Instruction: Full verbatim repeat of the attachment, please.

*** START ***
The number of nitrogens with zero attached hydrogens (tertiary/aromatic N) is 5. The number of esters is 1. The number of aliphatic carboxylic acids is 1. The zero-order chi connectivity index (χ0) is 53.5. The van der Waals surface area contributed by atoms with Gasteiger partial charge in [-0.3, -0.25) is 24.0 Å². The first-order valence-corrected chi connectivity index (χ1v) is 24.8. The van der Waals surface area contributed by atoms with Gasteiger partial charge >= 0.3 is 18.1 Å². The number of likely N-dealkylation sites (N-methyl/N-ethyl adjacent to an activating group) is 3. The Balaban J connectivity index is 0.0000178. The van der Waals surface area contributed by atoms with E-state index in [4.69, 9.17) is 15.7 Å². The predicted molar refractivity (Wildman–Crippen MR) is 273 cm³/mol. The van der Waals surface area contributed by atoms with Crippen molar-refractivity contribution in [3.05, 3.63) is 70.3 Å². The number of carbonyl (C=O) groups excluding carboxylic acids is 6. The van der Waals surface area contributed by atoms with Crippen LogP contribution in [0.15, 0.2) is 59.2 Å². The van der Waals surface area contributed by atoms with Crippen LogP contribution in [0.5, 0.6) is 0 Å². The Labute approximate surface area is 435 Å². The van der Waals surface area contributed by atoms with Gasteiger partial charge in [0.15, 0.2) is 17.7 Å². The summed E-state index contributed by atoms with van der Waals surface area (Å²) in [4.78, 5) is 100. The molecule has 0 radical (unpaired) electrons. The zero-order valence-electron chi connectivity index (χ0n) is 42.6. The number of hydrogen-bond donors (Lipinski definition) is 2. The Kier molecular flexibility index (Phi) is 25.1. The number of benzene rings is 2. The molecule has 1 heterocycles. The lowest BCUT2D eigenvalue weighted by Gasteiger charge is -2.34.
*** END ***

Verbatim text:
The number of nitrogens with zero attached hydrogens (tertiary/aromatic N) is 5. The number of esters is 1. The number of aliphatic carboxylic acids is 1. The zero-order chi connectivity index (χ0) is 53.5. The van der Waals surface area contributed by atoms with Gasteiger partial charge in [-0.3, -0.25) is 24.0 Å². The first-order valence-corrected chi connectivity index (χ1v) is 24.8. The van der Waals surface area contributed by atoms with Gasteiger partial charge >= 0.3 is 18.1 Å². The number of likely N-dealkylation sites (N-methyl/N-ethyl adjacent to an activating group) is 3. The Balaban J connectivity index is 0.0000178. The van der Waals surface area contributed by atoms with E-state index in [4.69, 9.17) is 15.7 Å². The predicted molar refractivity (Wildman–Crippen MR) is 273 cm³/mol. The van der Waals surface area contributed by atoms with Crippen molar-refractivity contribution in [3.05, 3.63) is 70.3 Å². The number of carbonyl (C=O) groups excluding carboxylic acids is 6. The van der Waals surface area contributed by atoms with Crippen LogP contribution in [0.15, 0.2) is 59.2 Å². The van der Waals surface area contributed by atoms with Crippen LogP contribution in [0.5, 0.6) is 0 Å². The Labute approximate surface area is 435 Å². The van der Waals surface area contributed by atoms with Gasteiger partial charge in [0.15, 0.2) is 17.7 Å². The summed E-state index contributed by atoms with van der Waals surface area (Å²) in [4.78, 5) is 100. The molecule has 0 radical (unpaired) electrons. The zero-order valence-electron chi connectivity index (χ0n) is 42.6. The number of hydrogen-bond donors (Lipinski definition) is 2. The Kier molecular flexibility index (Phi) is 25.1. The number of benzene rings is 2. The molecule has 1 heterocycles. The lowest BCUT2D eigenvalue weighted by Gasteiger charge is -2.34.